I'll start bluntly by saying that I'm a man. That's to no surprise, as you've guessed from my username, but I just thought i'd point this out as the lads I know have laughed at me for buying this on DVD, believing it to be more of a chic flic. All I can say is, Screw them! I've loved this film since I was a kid!
The 80's was a... hmm, 'diverse' time for films. You look at such momentous movies, and then their is the selection towards the end of the decade that could be cheesy enough to make a mouse fat. However, I want to make it clear that I love cheesy films, despite certain peoples arrogance towards them because they take them too seriously (their own fault). But of course, their is no escaping the fact that Mannequin falls into the category of borderline criminal when it comes to amateur acting. From the many times i've watched it however over the past decade or so, I can recall this being the only 'cringing' part of the film. But hey, that's what makes a good cheesy film! Why didn't they just create a separate genre for films like these?
The plot has always for me had a real awe about it - something you can go to bed at night dreaming about, because it's so special. Unfortunately, in low budget style, it's a rushed animation during the credits that reveals how Emmy became a 'Mannequin', but rest assured it has never made an impact on how I've watched this film! To be honest, it would have still been nice even if Emmy the Mannequin had just suddenly come to life. But the writers decided that her origins lay back in Egypt; 2000 and something years B.C. With the haziness of these peoples history, the story tells us that Emmy has the power to go back and forth through and time, and that eventually, she ended up in 1987 in the form of a Mannequin, where the film starts.
But rather than being thrown into the deep end, we get to grips with the cast of characters. Andrew McCarthy plays a very luckless, and indeed jobless Johnathon Switcher, who's having trouble 'keeping' a job rather than getting them. As he suggests later on in a job interview, "I've had all the work experience possible".. I might try that one time! While McCarthy does a descent effort playing the young man who wants a creative and aspiring job, he has one of those faces that makes you keep thinking he reminds of you someone. Never mind, it must be a personal thing!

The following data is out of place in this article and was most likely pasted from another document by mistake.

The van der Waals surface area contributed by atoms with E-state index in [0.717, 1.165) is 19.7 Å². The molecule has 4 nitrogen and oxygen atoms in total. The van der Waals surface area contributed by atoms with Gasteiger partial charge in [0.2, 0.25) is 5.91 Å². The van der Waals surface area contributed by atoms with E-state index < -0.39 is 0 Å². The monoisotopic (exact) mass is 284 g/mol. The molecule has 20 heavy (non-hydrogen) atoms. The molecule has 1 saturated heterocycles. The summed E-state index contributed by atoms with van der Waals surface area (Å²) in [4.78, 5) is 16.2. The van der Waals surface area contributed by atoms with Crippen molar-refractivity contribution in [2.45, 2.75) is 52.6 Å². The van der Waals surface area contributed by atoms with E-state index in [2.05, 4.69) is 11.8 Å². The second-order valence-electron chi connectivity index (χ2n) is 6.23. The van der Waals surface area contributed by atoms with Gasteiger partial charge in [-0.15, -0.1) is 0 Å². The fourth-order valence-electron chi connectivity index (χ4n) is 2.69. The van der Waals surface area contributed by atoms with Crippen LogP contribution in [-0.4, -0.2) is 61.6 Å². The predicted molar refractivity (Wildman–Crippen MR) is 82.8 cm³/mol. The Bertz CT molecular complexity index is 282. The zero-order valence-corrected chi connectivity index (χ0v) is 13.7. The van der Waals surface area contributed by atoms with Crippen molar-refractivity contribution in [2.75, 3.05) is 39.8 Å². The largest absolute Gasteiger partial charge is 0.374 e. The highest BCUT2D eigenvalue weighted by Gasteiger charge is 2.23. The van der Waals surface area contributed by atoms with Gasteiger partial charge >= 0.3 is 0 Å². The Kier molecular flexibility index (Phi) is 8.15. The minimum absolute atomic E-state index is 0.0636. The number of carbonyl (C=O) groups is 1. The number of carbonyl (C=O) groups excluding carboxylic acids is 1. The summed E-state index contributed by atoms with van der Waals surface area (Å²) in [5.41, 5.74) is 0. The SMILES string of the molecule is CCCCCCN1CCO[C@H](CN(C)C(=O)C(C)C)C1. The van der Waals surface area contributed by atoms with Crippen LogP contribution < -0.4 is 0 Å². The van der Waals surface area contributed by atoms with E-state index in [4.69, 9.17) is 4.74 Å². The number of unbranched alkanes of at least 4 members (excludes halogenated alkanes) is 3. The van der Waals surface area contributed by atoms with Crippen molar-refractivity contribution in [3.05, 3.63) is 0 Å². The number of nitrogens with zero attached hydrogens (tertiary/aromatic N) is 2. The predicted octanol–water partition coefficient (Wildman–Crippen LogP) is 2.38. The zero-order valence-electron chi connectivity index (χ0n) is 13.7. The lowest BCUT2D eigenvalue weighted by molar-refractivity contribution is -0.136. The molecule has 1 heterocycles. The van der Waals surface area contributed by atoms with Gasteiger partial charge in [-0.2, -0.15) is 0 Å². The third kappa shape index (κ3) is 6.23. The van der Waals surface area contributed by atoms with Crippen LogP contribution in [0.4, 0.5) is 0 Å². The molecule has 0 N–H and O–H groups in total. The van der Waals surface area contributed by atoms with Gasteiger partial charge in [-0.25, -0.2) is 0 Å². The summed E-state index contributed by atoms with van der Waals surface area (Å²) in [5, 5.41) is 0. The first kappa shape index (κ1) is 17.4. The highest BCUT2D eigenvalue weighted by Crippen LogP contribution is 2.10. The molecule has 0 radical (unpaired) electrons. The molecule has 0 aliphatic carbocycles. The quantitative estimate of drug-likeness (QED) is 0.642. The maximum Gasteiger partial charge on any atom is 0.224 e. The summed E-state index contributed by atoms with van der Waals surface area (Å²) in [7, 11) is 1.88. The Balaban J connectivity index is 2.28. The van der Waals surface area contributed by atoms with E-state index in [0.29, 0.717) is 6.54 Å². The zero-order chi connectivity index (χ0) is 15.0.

His seemingly 'lasting' job finally arrives when he saves the life of the store owner of one of the towns leading department stores, and the humble 'oldish' woman gives him a place in the store dishing out goods on the rails.
So where does the Mannequin come into it, you're probably wondering. Well with some 'dummy making' experience under his belt, Johnathon simply can;t help but want to fiddle around in the front window, playing with the dummies. Enter the incredibly beautiful Kim Catrall (I think she is anyway!) as one of the mannequins springs to life...
From here on, you could say it's much of a ride, so I won't spoil the fun. The reason I love Mannequin though is simply because of its dream-like story. The film doesn't step foot on the boundaries of violence or similar themes, but keeps a hold of that sense of danger. With Emmy only coming to life when no-ones looking at her except Johnathon, it brings a romantic and lustful feel to it in times of panic, and when they're alone. And with most of their activities being held inside the store at night, with the whole place a playground for them, its the stuff dreams are made of.
What's more, it has something no modern film can... that synthy 80's soundtrack! As a DJ myself, I would do "anything" to live in the 80's as an older teen/adult, and be in clubs back when they were safer, dancing and playing such great music. For the film, it brings a good feeling and of course, adds a bit of nostalgia. Long live the 80's!
I don't care if my dad the sad old git hates cheesy films like this, I absolutely love them! Mannequin is to me, the ultimate feel good film, and it'll send you to bed with happy thoughts in your own world :o)